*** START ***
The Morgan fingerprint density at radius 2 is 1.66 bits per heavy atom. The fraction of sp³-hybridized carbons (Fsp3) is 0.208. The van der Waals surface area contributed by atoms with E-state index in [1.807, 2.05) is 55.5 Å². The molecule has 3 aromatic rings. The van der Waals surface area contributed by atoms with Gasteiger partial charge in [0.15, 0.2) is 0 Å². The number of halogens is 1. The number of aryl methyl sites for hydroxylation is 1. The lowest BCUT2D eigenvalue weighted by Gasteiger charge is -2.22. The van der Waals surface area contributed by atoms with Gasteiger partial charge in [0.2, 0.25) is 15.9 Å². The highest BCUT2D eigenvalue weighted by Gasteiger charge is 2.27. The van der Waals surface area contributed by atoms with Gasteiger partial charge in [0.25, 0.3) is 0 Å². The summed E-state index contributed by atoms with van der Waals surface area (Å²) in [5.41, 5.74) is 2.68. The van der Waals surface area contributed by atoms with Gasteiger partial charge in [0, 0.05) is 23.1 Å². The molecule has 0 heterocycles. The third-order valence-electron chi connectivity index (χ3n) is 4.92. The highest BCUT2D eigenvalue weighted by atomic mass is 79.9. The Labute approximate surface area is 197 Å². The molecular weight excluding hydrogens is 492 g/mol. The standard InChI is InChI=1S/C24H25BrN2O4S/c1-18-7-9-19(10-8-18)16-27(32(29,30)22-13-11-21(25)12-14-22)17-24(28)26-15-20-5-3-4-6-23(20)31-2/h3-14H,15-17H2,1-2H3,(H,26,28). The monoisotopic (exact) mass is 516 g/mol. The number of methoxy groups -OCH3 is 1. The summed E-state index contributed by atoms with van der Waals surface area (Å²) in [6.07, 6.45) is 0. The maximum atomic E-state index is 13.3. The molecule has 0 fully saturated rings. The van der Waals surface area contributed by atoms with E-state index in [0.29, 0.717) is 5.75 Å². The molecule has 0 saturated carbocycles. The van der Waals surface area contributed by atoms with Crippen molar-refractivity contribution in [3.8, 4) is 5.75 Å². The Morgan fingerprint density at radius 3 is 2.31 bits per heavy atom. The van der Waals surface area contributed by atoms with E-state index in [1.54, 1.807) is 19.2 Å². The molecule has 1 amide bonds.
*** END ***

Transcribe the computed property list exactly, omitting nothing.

The Morgan fingerprint density at radius 2 is 1.66 bits per heavy atom. The fraction of sp³-hybridized carbons (Fsp3) is 0.208. The van der Waals surface area contributed by atoms with E-state index in [1.807, 2.05) is 55.5 Å². The molecule has 3 aromatic rings. The van der Waals surface area contributed by atoms with Gasteiger partial charge in [0.15, 0.2) is 0 Å². The number of halogens is 1. The number of aryl methyl sites for hydroxylation is 1. The lowest BCUT2D eigenvalue weighted by Gasteiger charge is -2.22. The van der Waals surface area contributed by atoms with Gasteiger partial charge in [0.2, 0.25) is 15.9 Å². The highest BCUT2D eigenvalue weighted by Gasteiger charge is 2.27. The van der Waals surface area contributed by atoms with Gasteiger partial charge in [0.25, 0.3) is 0 Å². The summed E-state index contributed by atoms with van der Waals surface area (Å²) in [5.41, 5.74) is 2.68. The van der Waals surface area contributed by atoms with Gasteiger partial charge in [0, 0.05) is 23.1 Å². The molecule has 0 heterocycles. The third-order valence-electron chi connectivity index (χ3n) is 4.92. The highest BCUT2D eigenvalue weighted by atomic mass is 79.9. The Labute approximate surface area is 197 Å². The molecular weight excluding hydrogens is 492 g/mol. The standard InChI is InChI=1S/C24H25BrN2O4S/c1-18-7-9-19(10-8-18)16-27(32(29,30)22-13-11-21(25)12-14-22)17-24(28)26-15-20-5-3-4-6-23(20)31-2/h3-14H,15-17H2,1-2H3,(H,26,28). The monoisotopic (exact) mass is 516 g/mol. The number of methoxy groups -OCH3 is 1. The summed E-state index contributed by atoms with van der Waals surface area (Å²) in [6.07, 6.45) is 0. The maximum atomic E-state index is 13.3. The molecule has 0 fully saturated rings. The van der Waals surface area contributed by atoms with E-state index in [0.29, 0.717) is 5.75 Å². The molecule has 0 saturated carbocycles. The van der Waals surface area contributed by atoms with Crippen molar-refractivity contribution in [3.8, 4) is 5.75 Å². The Morgan fingerprint density at radius 3 is 2.31 bits per heavy atom. The van der Waals surface area contributed by atoms with E-state index in [1.54, 1.807) is 19.2 Å². The molecule has 1 amide bonds.